For increasing physical activity, we’re not talking about adding hours of daily physical activity. Limiting calorie intake, as well as moving more, is essential to losing weight. We know this: research shows that modest weight loss and regular physical activity can help prevent or delay type 2 diabetes by up to 58% in people with prediabetes. Modest weight loss means 5% to 7% of body weight, which is 10 to 14 pounds for a 200-pound person. Getting at least 150 minutes each week of physical activity, such as brisk walking, is important. May not be able to start at 150 minutes each week, but start with a few a few minutes each day and increase the time so you can reach this goal.

Some people like to work out first thing in the morning, which can be great if you have children and schedule after-school activities. Or, you can walk, ride a bike, jog or even go to the gym directly after work (do not go home, avoid the couch). Others like to use lunchtime to work out in a fitness center or take a brisk walk outside. Use the stairs, or have a walking meeting. If you can find just ten minutes here and there throughout the day, that’s good, too.

If you have prediabetes and want additional help making these changes, consider finding a local program of the CDC-led National Diabetes Prevention Program. This is currently offered in the United States and U.S. territories. Lifestyle coaches work with participants to identify helpful tools and techniques as well as emotions and situations that can sabotage their success, and the group process encourages participants to share strategies for dealing with challenges.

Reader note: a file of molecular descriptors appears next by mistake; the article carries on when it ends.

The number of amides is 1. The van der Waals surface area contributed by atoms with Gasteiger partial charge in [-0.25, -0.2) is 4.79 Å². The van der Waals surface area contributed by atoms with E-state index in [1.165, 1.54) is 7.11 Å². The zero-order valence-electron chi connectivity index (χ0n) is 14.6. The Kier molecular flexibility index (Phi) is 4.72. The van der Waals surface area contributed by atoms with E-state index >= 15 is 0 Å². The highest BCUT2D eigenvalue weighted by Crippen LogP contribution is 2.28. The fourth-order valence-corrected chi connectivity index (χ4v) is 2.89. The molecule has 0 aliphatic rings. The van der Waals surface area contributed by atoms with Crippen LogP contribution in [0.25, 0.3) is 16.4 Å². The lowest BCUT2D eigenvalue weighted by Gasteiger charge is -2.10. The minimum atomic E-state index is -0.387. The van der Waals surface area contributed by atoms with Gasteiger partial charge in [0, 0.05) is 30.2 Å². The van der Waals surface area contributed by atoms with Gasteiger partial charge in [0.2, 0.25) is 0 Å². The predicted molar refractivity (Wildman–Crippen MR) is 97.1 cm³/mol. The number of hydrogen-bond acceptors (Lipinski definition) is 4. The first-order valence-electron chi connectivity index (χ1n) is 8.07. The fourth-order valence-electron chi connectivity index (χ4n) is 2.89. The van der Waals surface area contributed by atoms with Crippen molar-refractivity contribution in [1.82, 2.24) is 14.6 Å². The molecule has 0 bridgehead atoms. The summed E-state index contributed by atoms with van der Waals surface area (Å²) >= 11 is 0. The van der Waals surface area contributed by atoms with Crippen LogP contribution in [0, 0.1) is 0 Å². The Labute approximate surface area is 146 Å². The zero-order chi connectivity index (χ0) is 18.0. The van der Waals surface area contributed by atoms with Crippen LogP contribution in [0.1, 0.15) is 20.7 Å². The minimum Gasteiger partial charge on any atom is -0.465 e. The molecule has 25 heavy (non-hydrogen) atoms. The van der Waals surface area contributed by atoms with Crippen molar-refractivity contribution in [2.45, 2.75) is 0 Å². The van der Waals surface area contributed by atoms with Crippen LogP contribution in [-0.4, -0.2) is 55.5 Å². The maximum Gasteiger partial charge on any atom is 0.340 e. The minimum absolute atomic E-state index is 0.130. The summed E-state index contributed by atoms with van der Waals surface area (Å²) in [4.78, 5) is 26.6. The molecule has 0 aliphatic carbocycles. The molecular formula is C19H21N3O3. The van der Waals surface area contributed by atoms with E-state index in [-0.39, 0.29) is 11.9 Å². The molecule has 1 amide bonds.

Here are more resources for delicious meals and tips for physical activity:

On this day to ponder the effects of diabetes throughout the world, take time to eat right and move more.

November 14 is World Diabetes Day

Categories: diabetes, noncommunicable diseases (NCDs)

 

Photo of people

Diabetes is the seventh leading cause of death in the United States, and there are 371 million people living with diabetes worldwide. Another 280 million are at high risk of developing the disease. By 2030, half a billion people are expected to be living with diabetes. (See About World Diabetes Day.)

Ann Albright, PhD, RD, Director, CDC Division of Diabetes Translation

Ann Albright, PhD, RD, Director, CDC Division of Diabetes Translation

The good news is that type 2 diabetes can be prevented or delayed. Making modest lifestyle changes today can help protect the future health of you and your family.

In addition to a variety of other diabetes awareness efforts, the Centers for Disease Control and Prevention’s (CDC) Division of Diabetes Translation (DDT) recognizes November 14 as World Diabetes Day. Through education and prevention, CDC supports this diabetes global awareness campaign.

What is diabetes?

Diabetes is a disease in which blood glucose levels are above normal. When you have diabetes, your body either doesn’t make enough insulin or can’t use its own insulin as well as it should. This causes glucose (sugar) to build up in your blood.  Diabetes can cause serious health complications including heart disease, blindness, kidney failure, and lower-extremity amputations.